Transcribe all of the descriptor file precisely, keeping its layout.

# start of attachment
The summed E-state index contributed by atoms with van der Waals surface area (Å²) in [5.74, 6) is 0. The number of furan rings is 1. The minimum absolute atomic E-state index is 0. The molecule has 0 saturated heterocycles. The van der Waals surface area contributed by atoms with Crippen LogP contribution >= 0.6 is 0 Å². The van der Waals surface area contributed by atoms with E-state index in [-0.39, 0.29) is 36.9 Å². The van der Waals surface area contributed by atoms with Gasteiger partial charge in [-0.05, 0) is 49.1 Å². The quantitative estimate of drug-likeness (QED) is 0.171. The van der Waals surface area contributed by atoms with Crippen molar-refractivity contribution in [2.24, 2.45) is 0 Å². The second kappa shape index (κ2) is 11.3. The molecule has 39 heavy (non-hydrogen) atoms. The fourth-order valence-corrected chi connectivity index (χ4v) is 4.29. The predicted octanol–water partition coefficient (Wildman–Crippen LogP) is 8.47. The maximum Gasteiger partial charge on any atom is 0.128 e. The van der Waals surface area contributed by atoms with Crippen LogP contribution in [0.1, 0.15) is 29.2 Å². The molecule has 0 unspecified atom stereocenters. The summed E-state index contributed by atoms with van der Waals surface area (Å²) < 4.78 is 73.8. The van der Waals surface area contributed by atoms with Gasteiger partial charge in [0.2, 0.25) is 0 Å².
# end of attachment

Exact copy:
The summed E-state index contributed by atoms with van der Waals surface area (Å²) in [5.74, 6) is 0. The number of furan rings is 1. The minimum absolute atomic E-state index is 0. The molecule has 0 saturated heterocycles. The van der Waals surface area contributed by atoms with Crippen LogP contribution >= 0.6 is 0 Å². The van der Waals surface area contributed by atoms with E-state index in [-0.39, 0.29) is 36.9 Å². The van der Waals surface area contributed by atoms with Gasteiger partial charge in [-0.05, 0) is 49.1 Å². The quantitative estimate of drug-likeness (QED) is 0.171. The van der Waals surface area contributed by atoms with Crippen molar-refractivity contribution in [2.24, 2.45) is 0 Å². The second kappa shape index (κ2) is 11.3. The molecule has 39 heavy (non-hydrogen) atoms. The fourth-order valence-corrected chi connectivity index (χ4v) is 4.29. The predicted octanol–water partition coefficient (Wildman–Crippen LogP) is 8.47. The maximum Gasteiger partial charge on any atom is 0.128 e. The van der Waals surface area contributed by atoms with Crippen LogP contribution in [0.1, 0.15) is 29.2 Å². The molecule has 0 unspecified atom stereocenters. The summed E-state index contributed by atoms with van der Waals surface area (Å²) < 4.78 is 73.8. The van der Waals surface area contributed by atoms with Gasteiger partial charge in [0.2, 0.25) is 0 Å².